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Ischemic preconditioning: protection against myocardial necrosis and apoptosis.

Iliodromitis EK, Lazou A, Kremastinos DT - Vasc Health Risk Manag (2007)

Bottom Line: Apoptosis, a genetically programmed form of cell death, has been associated with cardiomyocyte cell loss in a variety of cardiac pathologies, including cardiac failure and those related to ischemia/reperfusion injury.While ischemic preconditioning significantly reduces DNA fragmentation and apoptotic myocyte death associated with ischemia-reperfusion, the potential mechanisms underlying this effect have not been fully clarified.A comprehensive understanding of these mechanisms and application to clinical scenarios will provide new directions in research and translate this information into new treatment approaches for reducing the extent of ischemia/reperfusion injury.

View Article: PubMed Central - PubMed

Affiliation: 2nd University Department of Cardiology, Medical School, University of Athens, Greece.

ABSTRACT
The phenomenon of ischemic preconditioning has been recognized as one of the most potent mechanisms to protect against myocardial ischemic injury. In experimental animals and humans, a brief period of ischemia has been shown to protect the heart from more prolonged episodes of ischemia, reducing infarct size, attenuating the incidence, and severity of reperfusion-induced arrhythmias, and preventing endothelial cell dysfunction. Although the exact mechanism of ischemic preconditioning remains obscure, several reports indicate that this phenomenon may be a form of receptor-mediated cardiac protection and that the underlying intracellular signal transduction pathways involve activation of a number of protein kinases, including protein kinase C, and mitochondrial K(ATP) channels. Apoptosis, a genetically programmed form of cell death, has been associated with cardiomyocyte cell loss in a variety of cardiac pathologies, including cardiac failure and those related to ischemia/reperfusion injury. While ischemic preconditioning significantly reduces DNA fragmentation and apoptotic myocyte death associated with ischemia-reperfusion, the potential mechanisms underlying this effect have not been fully clarified. A comprehensive understanding of these mechanisms and application to clinical scenarios will provide new directions in research and translate this information into new treatment approaches for reducing the extent of ischemia/reperfusion injury.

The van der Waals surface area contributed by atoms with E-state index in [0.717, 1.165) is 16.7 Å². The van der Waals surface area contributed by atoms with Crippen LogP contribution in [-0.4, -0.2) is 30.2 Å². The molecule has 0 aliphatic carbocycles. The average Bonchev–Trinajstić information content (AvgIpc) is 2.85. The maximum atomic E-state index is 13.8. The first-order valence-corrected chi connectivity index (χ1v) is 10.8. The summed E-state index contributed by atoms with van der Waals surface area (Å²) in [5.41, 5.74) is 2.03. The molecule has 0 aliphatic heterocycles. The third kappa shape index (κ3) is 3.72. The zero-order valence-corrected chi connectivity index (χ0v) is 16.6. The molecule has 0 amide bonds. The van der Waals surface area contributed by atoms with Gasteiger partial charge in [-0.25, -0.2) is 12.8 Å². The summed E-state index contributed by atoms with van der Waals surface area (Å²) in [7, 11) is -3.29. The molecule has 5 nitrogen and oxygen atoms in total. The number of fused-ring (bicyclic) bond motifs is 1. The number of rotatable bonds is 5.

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Related in: MedlinePlus

Schematic representation of the mitochondrial death (intrinsic) pathway leading to the formation of apoptosome, activation of caspases and apoptosis.
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fig3: Schematic representation of the mitochondrial death (intrinsic) pathway leading to the formation of apoptosome, activation of caspases and apoptosis.

Mentions: There are two principal pathways that lead to caspase activation: the extrinsic and intrinsic cell death pathways (Danial and Korshmeyer 2004). The extrinsic pathway requires the activation of cell surface death receptors (DRs) by specific ligands, and allows the cell to respond directly to the immediate environment (Figure 2). The vast majority of death receptors belong to the tumor necrosis factor receptor (TNFR) superfamily, which includes Fas, TNFR1, and DR3–DR6. The binding of death ligands, such as Fas ligand or TNF-α, to their cognate receptors at the plasma membrane causes homotrimerization of the receptor and recruitment of specific adaptor proteins, such as Fas-associated death domain and procaspase-8, into a death-inducing signaling complex (DISC). This, in turn, leads to activation of initiator caspase-8, which subsequently activates effector caspases 3, 6, and 7 (Hirata et al 1998; Danial and Korshmeyer 2004). In contrast, in the intrinsic pathway (Figure 3), the mitochondria detect and respond to unfavorable changes in the internal environment and play a central role in the integration and execution of a wide variety of apoptotic signals. The mitochondria provide the energy required for execution of the apoptotic program and release of pro-apoptotic proteins such as cytochrome c, endonuclease G, and apoptosis-inducing factor. Release of these substances occurs during opening of the mitochondrial permeability transition (MPT) pore, a large non-selective ion channel in the outer mitochondrial membrane. Gating of the MPT pore is controlled by a combination of calcium, redox potential, pH and transmembrane voltage; when the MPT is opened, the normally impervious mitochondrial membrane undergoes a reversible transition to permeability (Zoratti and Szab’o 1995; Chelli et al 2001). Either brief or sustained MPT opening can lead to apoptosis (Bishopric et al 2001). On release from mitochondria, cytochrome c forms a complex with procaspase-9 and a cytosolic cofactor, Apaf-1 (Li et al 1997; Zou et al 1999). In the presence of sufficient ATP, caspase-9 undergoes autocatalytic cleavage to create an active ‘apoptosome’ that cleaves caspase-3 and initiates the apoptotic program. Thus, the extrinsic and intrinsic pathways have different initiator caspases but converge at the level of the effector caspases.